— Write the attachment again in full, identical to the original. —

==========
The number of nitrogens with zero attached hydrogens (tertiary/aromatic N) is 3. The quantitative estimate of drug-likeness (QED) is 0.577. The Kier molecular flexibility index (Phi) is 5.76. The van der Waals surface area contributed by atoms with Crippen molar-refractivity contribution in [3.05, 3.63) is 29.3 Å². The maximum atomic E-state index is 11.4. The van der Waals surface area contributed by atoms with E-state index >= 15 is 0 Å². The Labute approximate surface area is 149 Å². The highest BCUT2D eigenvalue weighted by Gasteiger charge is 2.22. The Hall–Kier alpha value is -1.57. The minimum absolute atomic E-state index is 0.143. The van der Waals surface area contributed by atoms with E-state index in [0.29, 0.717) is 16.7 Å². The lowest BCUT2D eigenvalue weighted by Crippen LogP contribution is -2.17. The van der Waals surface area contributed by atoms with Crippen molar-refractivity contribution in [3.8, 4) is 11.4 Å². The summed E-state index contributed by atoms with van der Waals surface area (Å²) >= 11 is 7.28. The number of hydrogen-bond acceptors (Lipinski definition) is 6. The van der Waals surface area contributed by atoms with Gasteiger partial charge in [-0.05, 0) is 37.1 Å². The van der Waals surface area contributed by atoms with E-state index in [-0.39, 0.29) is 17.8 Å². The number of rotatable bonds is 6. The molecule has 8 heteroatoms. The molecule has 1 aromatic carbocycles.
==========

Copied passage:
The number of nitrogens with zero attached hydrogens (tertiary/aromatic N) is 3. The quantitative estimate of drug-likeness (QED) is 0.577. The Kier molecular flexibility index (Phi) is 5.76. The van der Waals surface area contributed by atoms with Crippen molar-refractivity contribution in [3.05, 3.63) is 29.3 Å². The maximum atomic E-state index is 11.4. The van der Waals surface area contributed by atoms with E-state index >= 15 is 0 Å². The Labute approximate surface area is 149 Å². The highest BCUT2D eigenvalue weighted by Gasteiger charge is 2.22. The Hall–Kier alpha value is -1.57. The minimum absolute atomic E-state index is 0.143. The van der Waals surface area contributed by atoms with E-state index in [0.29, 0.717) is 16.7 Å². The lowest BCUT2D eigenvalue weighted by Crippen LogP contribution is -2.17. The van der Waals surface area contributed by atoms with Crippen molar-refractivity contribution in [3.8, 4) is 11.4 Å². The summed E-state index contributed by atoms with van der Waals surface area (Å²) >= 11 is 7.28. The number of hydrogen-bond acceptors (Lipinski definition) is 6. The van der Waals surface area contributed by atoms with Gasteiger partial charge in [-0.05, 0) is 37.1 Å². The van der Waals surface area contributed by atoms with E-state index in [-0.39, 0.29) is 17.8 Å². The number of rotatable bonds is 6. The molecule has 8 heteroatoms. The molecule has 1 aromatic carbocycles.